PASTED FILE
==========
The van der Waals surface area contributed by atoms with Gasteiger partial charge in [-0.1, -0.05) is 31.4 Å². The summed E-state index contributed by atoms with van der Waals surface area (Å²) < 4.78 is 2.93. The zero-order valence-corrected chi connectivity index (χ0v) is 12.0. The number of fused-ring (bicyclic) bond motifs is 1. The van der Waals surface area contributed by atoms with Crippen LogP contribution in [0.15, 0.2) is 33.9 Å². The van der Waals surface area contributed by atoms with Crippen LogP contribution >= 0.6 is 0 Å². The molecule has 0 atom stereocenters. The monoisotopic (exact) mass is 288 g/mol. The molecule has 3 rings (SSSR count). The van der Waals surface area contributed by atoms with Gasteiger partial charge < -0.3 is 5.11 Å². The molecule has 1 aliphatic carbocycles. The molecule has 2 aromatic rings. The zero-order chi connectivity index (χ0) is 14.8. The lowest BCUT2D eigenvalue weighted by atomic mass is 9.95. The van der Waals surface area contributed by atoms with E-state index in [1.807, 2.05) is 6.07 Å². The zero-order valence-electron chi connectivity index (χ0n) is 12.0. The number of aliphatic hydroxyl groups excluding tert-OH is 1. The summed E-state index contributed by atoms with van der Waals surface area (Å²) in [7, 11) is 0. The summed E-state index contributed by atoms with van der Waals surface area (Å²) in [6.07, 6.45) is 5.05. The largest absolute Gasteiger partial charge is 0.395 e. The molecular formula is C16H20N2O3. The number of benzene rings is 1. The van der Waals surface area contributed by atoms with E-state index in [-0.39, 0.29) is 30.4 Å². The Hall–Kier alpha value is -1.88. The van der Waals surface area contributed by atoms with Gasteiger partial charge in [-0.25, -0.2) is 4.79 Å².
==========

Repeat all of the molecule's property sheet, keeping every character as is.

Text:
The van der Waals surface area contributed by atoms with Gasteiger partial charge in [-0.1, -0.05) is 31.4 Å². The summed E-state index contributed by atoms with van der Waals surface area (Å²) < 4.78 is 2.93. The zero-order valence-corrected chi connectivity index (χ0v) is 12.0. The number of fused-ring (bicyclic) bond motifs is 1. The van der Waals surface area contributed by atoms with Crippen LogP contribution in [0.15, 0.2) is 33.9 Å². The van der Waals surface area contributed by atoms with Crippen LogP contribution >= 0.6 is 0 Å². The molecule has 0 atom stereocenters. The monoisotopic (exact) mass is 288 g/mol. The molecule has 3 rings (SSSR count). The van der Waals surface area contributed by atoms with Gasteiger partial charge < -0.3 is 5.11 Å². The molecule has 1 aliphatic carbocycles. The molecule has 2 aromatic rings. The zero-order chi connectivity index (χ0) is 14.8. The lowest BCUT2D eigenvalue weighted by atomic mass is 9.95. The van der Waals surface area contributed by atoms with E-state index in [1.807, 2.05) is 6.07 Å². The zero-order valence-electron chi connectivity index (χ0n) is 12.0. The number of aliphatic hydroxyl groups excluding tert-OH is 1. The summed E-state index contributed by atoms with van der Waals surface area (Å²) in [7, 11) is 0. The summed E-state index contributed by atoms with van der Waals surface area (Å²) in [6.07, 6.45) is 5.05. The largest absolute Gasteiger partial charge is 0.395 e. The molecular formula is C16H20N2O3. The number of benzene rings is 1. The van der Waals surface area contributed by atoms with E-state index in [-0.39, 0.29) is 30.4 Å². The Hall–Kier alpha value is -1.88. The van der Waals surface area contributed by atoms with Gasteiger partial charge in [-0.25, -0.2) is 4.79 Å².